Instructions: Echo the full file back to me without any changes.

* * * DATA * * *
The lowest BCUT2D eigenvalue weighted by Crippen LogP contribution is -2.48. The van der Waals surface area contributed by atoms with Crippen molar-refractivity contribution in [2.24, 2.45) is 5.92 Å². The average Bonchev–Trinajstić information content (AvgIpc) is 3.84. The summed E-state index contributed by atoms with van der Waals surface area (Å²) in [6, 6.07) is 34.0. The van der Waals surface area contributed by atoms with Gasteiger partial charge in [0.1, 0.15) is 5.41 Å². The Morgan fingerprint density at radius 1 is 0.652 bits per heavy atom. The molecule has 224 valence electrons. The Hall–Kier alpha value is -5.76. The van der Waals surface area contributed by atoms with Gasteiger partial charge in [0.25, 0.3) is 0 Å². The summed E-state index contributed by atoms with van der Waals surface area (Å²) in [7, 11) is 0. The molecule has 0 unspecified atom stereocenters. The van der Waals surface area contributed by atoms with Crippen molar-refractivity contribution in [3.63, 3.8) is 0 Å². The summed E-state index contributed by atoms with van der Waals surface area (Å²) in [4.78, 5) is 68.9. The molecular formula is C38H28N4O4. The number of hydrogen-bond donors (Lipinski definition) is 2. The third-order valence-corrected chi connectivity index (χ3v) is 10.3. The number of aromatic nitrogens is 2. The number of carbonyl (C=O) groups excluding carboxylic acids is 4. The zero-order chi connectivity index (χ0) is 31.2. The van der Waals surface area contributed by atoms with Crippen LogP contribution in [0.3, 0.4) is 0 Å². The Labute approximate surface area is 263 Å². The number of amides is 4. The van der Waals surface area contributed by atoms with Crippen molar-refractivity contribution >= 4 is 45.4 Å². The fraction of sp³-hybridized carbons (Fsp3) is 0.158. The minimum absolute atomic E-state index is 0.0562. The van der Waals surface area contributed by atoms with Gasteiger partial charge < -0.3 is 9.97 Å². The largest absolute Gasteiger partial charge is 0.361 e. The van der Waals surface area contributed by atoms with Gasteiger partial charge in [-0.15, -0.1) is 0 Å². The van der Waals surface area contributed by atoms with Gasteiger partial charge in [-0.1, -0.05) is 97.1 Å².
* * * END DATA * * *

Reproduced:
The lowest BCUT2D eigenvalue weighted by Crippen LogP contribution is -2.48. The van der Waals surface area contributed by atoms with Crippen molar-refractivity contribution in [2.24, 2.45) is 5.92 Å². The average Bonchev–Trinajstić information content (AvgIpc) is 3.84. The summed E-state index contributed by atoms with van der Waals surface area (Å²) in [6, 6.07) is 34.0. The van der Waals surface area contributed by atoms with Gasteiger partial charge in [0.1, 0.15) is 5.41 Å². The Morgan fingerprint density at radius 1 is 0.652 bits per heavy atom. The molecule has 224 valence electrons. The Hall–Kier alpha value is -5.76. The van der Waals surface area contributed by atoms with Gasteiger partial charge in [0.25, 0.3) is 0 Å². The summed E-state index contributed by atoms with van der Waals surface area (Å²) in [7, 11) is 0. The molecule has 0 unspecified atom stereocenters. The van der Waals surface area contributed by atoms with Crippen molar-refractivity contribution in [3.63, 3.8) is 0 Å². The summed E-state index contributed by atoms with van der Waals surface area (Å²) in [4.78, 5) is 68.9. The molecular formula is C38H28N4O4. The number of hydrogen-bond donors (Lipinski definition) is 2. The third-order valence-corrected chi connectivity index (χ3v) is 10.3. The number of aromatic nitrogens is 2. The number of carbonyl (C=O) groups excluding carboxylic acids is 4. The zero-order chi connectivity index (χ0) is 31.2. The van der Waals surface area contributed by atoms with Crippen LogP contribution in [0.3, 0.4) is 0 Å². The Labute approximate surface area is 263 Å². The number of amides is 4. The van der Waals surface area contributed by atoms with Crippen molar-refractivity contribution >= 4 is 45.4 Å². The fraction of sp³-hybridized carbons (Fsp3) is 0.158. The minimum absolute atomic E-state index is 0.0562. The van der Waals surface area contributed by atoms with Gasteiger partial charge < -0.3 is 9.97 Å². The largest absolute Gasteiger partial charge is 0.361 e. The van der Waals surface area contributed by atoms with Gasteiger partial charge in [-0.15, -0.1) is 0 Å². The van der Waals surface area contributed by atoms with Gasteiger partial charge in [-0.1, -0.05) is 97.1 Å².